Full body cam video released of raid on home of fired Florida data scientist Rebekah Jones

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TALLAHASSEE, Fla. (WFLA) – The Florida Department of Law Enforcement released full body camera footage of the search warrant executed on the home of fired Florida data scientist Rebekah Jones this week after what agents call days of being “vilified.”

The search warrant on Jones’ home in Tallahassee happened Monday morning. She tweeted a video Monday evening saying “state police” showed up at her home and took “all my hardware and tech.”

The thread of Jones’ tweets posted Monday quickly went viral and caused backlash and outrage. A Republican who was appointed to a commission that recommends judicial appointments to Gov. Ron DeSantis resigned one day after the raid.

But the FDLE on Thursday blamed the fallout on “inaccurate and incomplete statements given by certain individuals.” The agency said that’s why it decided to release body camera video taken from outside the home to demonstrate the “extreme patience” exercised by the agents performing the search warrant.

According to the FDLE, the video – which was split into two parts – begins at 8:25 a.m. on the day the warrant was executed. A Tallahassee police officer and an FDLE agent approached the door of the home and began to ring the doorbell and knock. The FDLE states the officer and agent tried to minimize disruption to Jones’ children and attempted to speak with her at the door to explain what was happening.

Around 8:31 a.m., agents went to the back of Jones’ home and saw her husband going upstairs.

In a news release, the FLDE said the situation continued for 23 minutes “without cooperation of Ms. Jones, including several phone calls to her.”

When agents did get inside, the FDLE said they found a video camera pointed toward the front door that appeared to be recording. The FDLE said that video is Jones’ property and was not seized during the search warrant. Electronic devices belonging to Jones’ family members were also not seized because, according to the FDLE, they had no investigative value.

Jones tweeted a brief clip from the video inside her home earlier this week and said, “they pointed a gun in my face. They pointed guns at my kids.”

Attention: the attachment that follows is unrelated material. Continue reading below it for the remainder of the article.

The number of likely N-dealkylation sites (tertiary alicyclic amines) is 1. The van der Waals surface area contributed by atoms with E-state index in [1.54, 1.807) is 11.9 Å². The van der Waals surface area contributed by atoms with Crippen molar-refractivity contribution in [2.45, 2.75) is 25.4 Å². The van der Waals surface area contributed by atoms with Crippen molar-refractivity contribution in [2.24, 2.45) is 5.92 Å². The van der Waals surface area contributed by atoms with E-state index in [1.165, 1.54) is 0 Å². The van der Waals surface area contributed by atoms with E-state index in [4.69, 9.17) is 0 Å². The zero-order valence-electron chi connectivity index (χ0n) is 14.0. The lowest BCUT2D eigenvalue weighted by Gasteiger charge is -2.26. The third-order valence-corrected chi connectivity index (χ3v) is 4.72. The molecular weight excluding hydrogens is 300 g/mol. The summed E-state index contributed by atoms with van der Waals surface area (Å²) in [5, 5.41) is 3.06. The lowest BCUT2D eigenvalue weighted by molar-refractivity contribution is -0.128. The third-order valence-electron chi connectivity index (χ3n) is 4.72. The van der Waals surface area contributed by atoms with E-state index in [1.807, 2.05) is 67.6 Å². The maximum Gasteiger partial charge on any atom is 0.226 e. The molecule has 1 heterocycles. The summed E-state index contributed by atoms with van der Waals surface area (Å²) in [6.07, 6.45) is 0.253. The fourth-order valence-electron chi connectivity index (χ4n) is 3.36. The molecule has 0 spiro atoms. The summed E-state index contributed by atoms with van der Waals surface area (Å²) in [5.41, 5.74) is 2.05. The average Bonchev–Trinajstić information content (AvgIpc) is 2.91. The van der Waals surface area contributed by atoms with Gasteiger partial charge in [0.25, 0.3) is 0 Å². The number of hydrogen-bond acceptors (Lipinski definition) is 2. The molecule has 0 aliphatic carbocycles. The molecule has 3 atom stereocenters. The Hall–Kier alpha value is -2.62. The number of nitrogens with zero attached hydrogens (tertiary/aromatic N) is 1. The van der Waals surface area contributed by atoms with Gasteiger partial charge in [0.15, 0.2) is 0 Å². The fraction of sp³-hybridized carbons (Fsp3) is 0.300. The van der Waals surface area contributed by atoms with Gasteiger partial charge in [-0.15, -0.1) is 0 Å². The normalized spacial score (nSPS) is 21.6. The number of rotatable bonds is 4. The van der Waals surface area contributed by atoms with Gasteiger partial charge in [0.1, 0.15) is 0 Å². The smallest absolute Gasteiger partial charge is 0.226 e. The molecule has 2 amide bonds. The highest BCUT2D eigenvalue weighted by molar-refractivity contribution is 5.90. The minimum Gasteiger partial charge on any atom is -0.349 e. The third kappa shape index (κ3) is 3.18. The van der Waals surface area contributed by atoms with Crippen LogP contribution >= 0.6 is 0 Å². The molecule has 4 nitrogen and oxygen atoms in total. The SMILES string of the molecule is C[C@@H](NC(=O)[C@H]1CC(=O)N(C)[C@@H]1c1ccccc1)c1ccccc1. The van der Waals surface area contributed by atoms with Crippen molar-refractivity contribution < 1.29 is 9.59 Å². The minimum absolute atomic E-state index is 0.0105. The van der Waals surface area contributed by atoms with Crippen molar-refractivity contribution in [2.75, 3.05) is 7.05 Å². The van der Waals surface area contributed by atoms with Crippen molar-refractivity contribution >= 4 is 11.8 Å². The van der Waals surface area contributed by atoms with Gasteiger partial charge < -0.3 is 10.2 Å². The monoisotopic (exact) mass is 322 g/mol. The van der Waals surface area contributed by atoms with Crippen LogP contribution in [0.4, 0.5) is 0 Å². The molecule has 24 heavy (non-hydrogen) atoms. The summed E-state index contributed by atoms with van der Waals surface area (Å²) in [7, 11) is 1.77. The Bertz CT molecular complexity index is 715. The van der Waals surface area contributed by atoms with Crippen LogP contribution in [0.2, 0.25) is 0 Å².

FDLE Commissioner Richard Swearingen issued a statement when the video was released, saying “any risk or danger to Ms. Jones or her family was the result of her actions.”

“I am proud of the way these FDLE agents performed. I can only hope those same individuals who criticized these public safety heroes will now apologize and condemn the actions of Ms. Jones,” he said. “The media should also demand Ms. Jones release the entirety of the video she recorded while agents were present in her home.”

Jones told us earlier this week she stands by her claims and has video of police pointing their gun at her children that she hasn’t released yet.

“I was ready to be arrested. I put my hands up, I was ready to go. I did not expect they would point guns at my kids,” she said.

According to the FDLE, agents were serving the warrant after the Department of Health filed a complaint regarding an “unauthorized message” sent last month from the department’s emergency alert system. An FDLE spokesperson said agents determined Jones’ home was the location the message was sent from – but Jones told us she didn’t even know a message had been sent.

She also told us she believes the state is trying to learn the names of insiders who have been talking to her.

Jones, who designed and managed the Florida Department of Health’s coronavirus dashboard, was fired in May. At the time, Jones said she believed it was because she was too transparent and refused to manipulate coronavirus data. Gov. DeSantis, however, called Jones “insubordinate.”

After being fired from the Department of Health, Jones launched her own coronavirus dashboard and later launched a national dashboard to track school-related cases. Jones said during the search warrant, agents took her phone and computer she uses to post that data each day.

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